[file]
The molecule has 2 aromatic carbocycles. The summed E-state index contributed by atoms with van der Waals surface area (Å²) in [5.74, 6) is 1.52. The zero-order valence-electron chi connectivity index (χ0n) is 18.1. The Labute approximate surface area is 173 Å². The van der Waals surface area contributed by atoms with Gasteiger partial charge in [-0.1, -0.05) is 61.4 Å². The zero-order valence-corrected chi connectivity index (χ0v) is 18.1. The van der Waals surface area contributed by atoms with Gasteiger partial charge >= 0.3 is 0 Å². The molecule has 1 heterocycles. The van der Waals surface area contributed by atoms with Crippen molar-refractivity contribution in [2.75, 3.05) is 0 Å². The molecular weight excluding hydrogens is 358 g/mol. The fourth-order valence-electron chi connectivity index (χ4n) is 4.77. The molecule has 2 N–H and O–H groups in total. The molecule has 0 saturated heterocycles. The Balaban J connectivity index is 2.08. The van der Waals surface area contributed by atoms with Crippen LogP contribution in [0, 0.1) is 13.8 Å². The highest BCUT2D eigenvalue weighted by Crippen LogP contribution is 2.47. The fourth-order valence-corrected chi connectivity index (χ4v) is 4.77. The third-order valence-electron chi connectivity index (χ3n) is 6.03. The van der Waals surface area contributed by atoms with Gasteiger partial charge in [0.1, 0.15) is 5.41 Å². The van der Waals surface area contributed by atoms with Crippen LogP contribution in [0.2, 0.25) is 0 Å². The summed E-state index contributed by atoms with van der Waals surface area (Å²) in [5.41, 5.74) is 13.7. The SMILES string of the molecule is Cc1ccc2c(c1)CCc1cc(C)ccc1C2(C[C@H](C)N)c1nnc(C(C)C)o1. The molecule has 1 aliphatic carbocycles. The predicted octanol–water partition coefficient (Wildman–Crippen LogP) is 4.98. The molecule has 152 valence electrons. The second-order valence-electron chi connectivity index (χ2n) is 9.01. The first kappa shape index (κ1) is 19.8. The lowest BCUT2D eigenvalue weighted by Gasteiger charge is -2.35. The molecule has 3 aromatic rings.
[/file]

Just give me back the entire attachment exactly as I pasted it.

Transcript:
The molecule has 2 aromatic carbocycles. The summed E-state index contributed by atoms with van der Waals surface area (Å²) in [5.74, 6) is 1.52. The zero-order valence-electron chi connectivity index (χ0n) is 18.1. The Labute approximate surface area is 173 Å². The van der Waals surface area contributed by atoms with Gasteiger partial charge in [-0.1, -0.05) is 61.4 Å². The zero-order valence-corrected chi connectivity index (χ0v) is 18.1. The van der Waals surface area contributed by atoms with Gasteiger partial charge >= 0.3 is 0 Å². The molecule has 1 heterocycles. The van der Waals surface area contributed by atoms with Crippen molar-refractivity contribution in [2.75, 3.05) is 0 Å². The molecular weight excluding hydrogens is 358 g/mol. The fourth-order valence-electron chi connectivity index (χ4n) is 4.77. The molecule has 2 N–H and O–H groups in total. The molecule has 0 saturated heterocycles. The Balaban J connectivity index is 2.08. The van der Waals surface area contributed by atoms with Crippen LogP contribution in [0, 0.1) is 13.8 Å². The highest BCUT2D eigenvalue weighted by Crippen LogP contribution is 2.47. The fourth-order valence-corrected chi connectivity index (χ4v) is 4.77. The third-order valence-electron chi connectivity index (χ3n) is 6.03. The van der Waals surface area contributed by atoms with Gasteiger partial charge in [0.1, 0.15) is 5.41 Å². The van der Waals surface area contributed by atoms with Crippen LogP contribution in [0.2, 0.25) is 0 Å². The summed E-state index contributed by atoms with van der Waals surface area (Å²) in [5.41, 5.74) is 13.7. The SMILES string of the molecule is Cc1ccc2c(c1)CCc1cc(C)ccc1C2(C[C@H](C)N)c1nnc(C(C)C)o1. The molecule has 1 aliphatic carbocycles. The predicted octanol–water partition coefficient (Wildman–Crippen LogP) is 4.98. The molecule has 152 valence electrons. The second-order valence-electron chi connectivity index (χ2n) is 9.01. The first kappa shape index (κ1) is 19.8. The lowest BCUT2D eigenvalue weighted by Gasteiger charge is -2.35. The molecule has 3 aromatic rings.